Tomorrow’s announcement has to be judged on whether it contributes to a well thought-through programme to eradicate bTB in cattle (and badgers).
You might have thought, indeed many people do think, that the excuse provided by phone-hacking, resigning senior coppers all over the place, Murdochs coming to Parliament, Rebekah Brooks being arrested and the Prime Minister’s relationship with the former editor of the News of the World still being a live subject of speculation and unfavourable comment, would be reason enough for any government to plead that it had run out of road for reasons beyond its control.
However, the ‘news’ that vets say that an oral vaccine for badgers may not be feasible looks like a story designed to ease the path for a badger cull. Or am I being too cynical? But who are these vets, exactly?
The Veterinary Laboratories Agency website does not admit to having made any pronouncement on this subject (neither on its bTB page nor on its news page). The Defra website does not have any pronouncement on this subject either as far as I can see. It appears that this story in the Western Morning News is the source where unnamed scientists have disclosed that an oral vaccine may never be perfected. Doesn’t seem very authoritative, does it?
The Farmers Weekly – always a good source of gossip – is saying that they have heard from an ‘industry source’ that Defra will go for two free-shooting pilot areas – in Gloucestershire and Devon. That’ll please farmers in Somerset, Cornwall and the West Midlands no end, of course. As I’ve mentioned in this blog before, any badger cull is likely to disadvantage some farmers – either through perturbation effects spreading the disease or through simply not being part of the trial. We’ll have to await the details – it there are any – to find out what’s what.
This week’s Farmers Weekly (page 6) has a photograph of Lord Krebs who led one of the biggest studies of badgers and bTB under a headline ‘Bovine TB expert slams futility of badger cull‘. Lord Krebs is quoted as saying that culling was not an effective policy and that enhanced biosecurity is needed in the short term and a vaccine in the long term.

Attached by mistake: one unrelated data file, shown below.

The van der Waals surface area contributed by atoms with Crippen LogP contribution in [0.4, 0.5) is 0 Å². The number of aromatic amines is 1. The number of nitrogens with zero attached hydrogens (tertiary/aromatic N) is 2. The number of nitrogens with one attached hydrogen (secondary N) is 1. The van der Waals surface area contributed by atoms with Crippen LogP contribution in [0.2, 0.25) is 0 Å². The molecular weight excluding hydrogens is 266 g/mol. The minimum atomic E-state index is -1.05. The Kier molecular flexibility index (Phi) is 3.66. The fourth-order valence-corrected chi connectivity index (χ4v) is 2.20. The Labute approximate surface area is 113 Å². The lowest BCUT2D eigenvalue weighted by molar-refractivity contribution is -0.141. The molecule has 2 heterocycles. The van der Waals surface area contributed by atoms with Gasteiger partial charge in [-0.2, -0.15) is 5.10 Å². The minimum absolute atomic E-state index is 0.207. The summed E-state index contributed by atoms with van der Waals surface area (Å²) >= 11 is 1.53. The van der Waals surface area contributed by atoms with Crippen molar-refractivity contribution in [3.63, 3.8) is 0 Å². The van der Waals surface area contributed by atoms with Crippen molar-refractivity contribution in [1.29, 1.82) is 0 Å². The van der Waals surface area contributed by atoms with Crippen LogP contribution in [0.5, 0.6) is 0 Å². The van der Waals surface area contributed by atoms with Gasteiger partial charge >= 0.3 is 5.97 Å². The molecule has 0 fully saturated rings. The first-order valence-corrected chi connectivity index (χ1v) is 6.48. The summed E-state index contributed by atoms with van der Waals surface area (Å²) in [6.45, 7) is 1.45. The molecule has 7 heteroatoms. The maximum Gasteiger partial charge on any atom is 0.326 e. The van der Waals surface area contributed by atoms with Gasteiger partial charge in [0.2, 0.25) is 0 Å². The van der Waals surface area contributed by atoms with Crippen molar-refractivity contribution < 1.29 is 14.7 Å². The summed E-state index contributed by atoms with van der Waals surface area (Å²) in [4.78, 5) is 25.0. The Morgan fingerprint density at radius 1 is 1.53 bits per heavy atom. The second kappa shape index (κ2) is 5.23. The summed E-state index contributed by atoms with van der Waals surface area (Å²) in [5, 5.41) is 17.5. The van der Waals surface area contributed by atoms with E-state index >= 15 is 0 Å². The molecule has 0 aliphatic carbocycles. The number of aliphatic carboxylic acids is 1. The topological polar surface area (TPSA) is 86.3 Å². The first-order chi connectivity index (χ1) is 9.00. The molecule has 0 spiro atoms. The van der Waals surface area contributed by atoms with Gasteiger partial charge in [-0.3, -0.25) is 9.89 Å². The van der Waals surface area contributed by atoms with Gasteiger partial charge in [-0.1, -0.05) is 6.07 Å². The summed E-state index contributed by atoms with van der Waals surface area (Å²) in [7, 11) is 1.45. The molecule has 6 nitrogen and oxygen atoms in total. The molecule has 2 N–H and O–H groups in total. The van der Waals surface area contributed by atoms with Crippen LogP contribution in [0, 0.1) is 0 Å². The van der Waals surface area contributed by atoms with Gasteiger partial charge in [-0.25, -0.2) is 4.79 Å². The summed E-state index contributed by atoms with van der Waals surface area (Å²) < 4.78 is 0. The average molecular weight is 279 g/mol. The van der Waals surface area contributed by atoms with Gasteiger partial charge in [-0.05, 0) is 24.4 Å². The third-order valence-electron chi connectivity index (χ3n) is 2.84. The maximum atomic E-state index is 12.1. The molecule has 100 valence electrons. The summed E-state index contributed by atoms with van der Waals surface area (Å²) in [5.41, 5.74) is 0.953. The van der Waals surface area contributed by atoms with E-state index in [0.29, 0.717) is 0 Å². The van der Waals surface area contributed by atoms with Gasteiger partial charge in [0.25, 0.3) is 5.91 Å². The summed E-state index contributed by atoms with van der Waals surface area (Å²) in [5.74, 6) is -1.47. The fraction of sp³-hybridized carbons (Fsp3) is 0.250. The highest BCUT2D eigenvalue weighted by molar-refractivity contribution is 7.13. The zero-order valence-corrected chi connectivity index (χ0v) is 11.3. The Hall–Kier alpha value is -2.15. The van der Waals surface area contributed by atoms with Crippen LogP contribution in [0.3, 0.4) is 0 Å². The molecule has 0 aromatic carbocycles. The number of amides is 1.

This very serious survey was postponed as when the rain fell this morning I nipped in to Waitrose in Rushden to stock up on cheap white wine and found that my local Waitrose store was giving me another opportunity to help butterflies. As you leave the store you are given a green plastic token which you can put into one of three boxes representing local good causes. At the moment one of these is Northamptonshire Butterfly Conservation and so they got my token.
That’s a form of democracy in action – I wonder when the government will adopt a similar approach to deciding public spending? War in Iraq or habitat recreation? Pillar 1 payments or reducing student fees? MPs’ pensions or my Mum’s pension? Badger vaccine or badger cull? Still, that’s just a dream.
Richard Ingrams is just a nightmare though! Although I was told today that I might be turning into an Ingrams-like grumpy old man. Grumpy? Old? In yesterday’s column in The Independent Ingrams mentioned the Big Butterfly Count and said he’d rather count butterflies by squashing cabbage white caterpillars in his garden than counting adults.
And that’s exactly why he should get out and do that count today or over the next couple of weeks. There is no such thing, or there are perhaps three such things, as cabbage white butterflies. And whereas he says, in different words, that the errors of counting that he might make in his garden would be compounded if lots of us were doing similar things he is wrong about that – at least as far as inaccuracy is concerned. The more the better – Mr Ingrams’s over-counting will be compensated by my, or your, under-counting this year. And if we both do it again next year then the changes between years will be pretty comparable. At least that’s the theory and it is backed up by some real statistical theory too.
I had to look fairly closely at the white butterflies in my garden to work out if they were Small Whites, Green-veined Whites or Large Whites and I’m sure that Mr Ingrams would benefit from doing the same. They were, I’m pretty sure, all Small Whites and there were a couple of Gatekeepers too. No doubt if I nip out later this afternoon the garden will be full of more interesting and rarer species, but that is the fate of many a citizen scientist – or at least it often seems so.
Being in the garden I admired the potential bumper crop of apples on our tree but looked sadly at the number of them already windfalls on the floor. The best preserved were collected for apple jelly production.
Having got into the mood for looking at insects I saw a few hoverflies and noticed quite a few Cinnabar Moth caterpillars at the end of the garden.
The Big Butterfly Count is well worth doing for the fun of it – it’s only 15 minutes – and because David Attenborough supports it and Richard Ingrams decries it.